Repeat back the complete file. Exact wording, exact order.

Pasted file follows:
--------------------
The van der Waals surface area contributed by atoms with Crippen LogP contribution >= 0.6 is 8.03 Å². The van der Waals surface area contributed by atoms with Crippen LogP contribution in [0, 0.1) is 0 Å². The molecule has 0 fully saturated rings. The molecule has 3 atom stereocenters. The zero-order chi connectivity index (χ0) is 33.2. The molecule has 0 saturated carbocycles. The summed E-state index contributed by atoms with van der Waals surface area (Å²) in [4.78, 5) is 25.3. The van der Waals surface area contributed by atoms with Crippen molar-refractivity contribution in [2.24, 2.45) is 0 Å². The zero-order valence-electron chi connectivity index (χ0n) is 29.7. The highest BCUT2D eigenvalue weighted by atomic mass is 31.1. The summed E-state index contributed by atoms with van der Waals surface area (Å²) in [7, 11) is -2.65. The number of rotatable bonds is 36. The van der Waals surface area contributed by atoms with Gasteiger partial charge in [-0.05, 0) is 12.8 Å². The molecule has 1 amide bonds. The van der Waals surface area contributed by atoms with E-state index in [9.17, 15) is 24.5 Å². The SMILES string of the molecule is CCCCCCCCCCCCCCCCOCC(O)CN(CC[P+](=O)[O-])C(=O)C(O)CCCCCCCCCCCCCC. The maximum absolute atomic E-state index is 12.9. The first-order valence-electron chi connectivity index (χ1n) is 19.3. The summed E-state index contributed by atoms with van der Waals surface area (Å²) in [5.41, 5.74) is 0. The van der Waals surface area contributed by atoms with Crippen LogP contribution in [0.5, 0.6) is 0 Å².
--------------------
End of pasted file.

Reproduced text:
The van der Waals surface area contributed by atoms with Crippen LogP contribution >= 0.6 is 8.03 Å². The van der Waals surface area contributed by atoms with Crippen LogP contribution in [0, 0.1) is 0 Å². The molecule has 0 fully saturated rings. The molecule has 3 atom stereocenters. The zero-order chi connectivity index (χ0) is 33.2. The molecule has 0 saturated carbocycles. The summed E-state index contributed by atoms with van der Waals surface area (Å²) in [4.78, 5) is 25.3. The van der Waals surface area contributed by atoms with Crippen molar-refractivity contribution in [2.24, 2.45) is 0 Å². The zero-order valence-electron chi connectivity index (χ0n) is 29.7. The highest BCUT2D eigenvalue weighted by atomic mass is 31.1. The summed E-state index contributed by atoms with van der Waals surface area (Å²) in [7, 11) is -2.65. The number of rotatable bonds is 36. The van der Waals surface area contributed by atoms with Gasteiger partial charge in [-0.05, 0) is 12.8 Å². The molecule has 1 amide bonds. The van der Waals surface area contributed by atoms with E-state index in [9.17, 15) is 24.5 Å². The SMILES string of the molecule is CCCCCCCCCCCCCCCCOCC(O)CN(CC[P+](=O)[O-])C(=O)C(O)CCCCCCCCCCCCCC. The maximum absolute atomic E-state index is 12.9. The first-order valence-electron chi connectivity index (χ1n) is 19.3. The summed E-state index contributed by atoms with van der Waals surface area (Å²) in [5.41, 5.74) is 0. The van der Waals surface area contributed by atoms with Crippen LogP contribution in [0.5, 0.6) is 0 Å².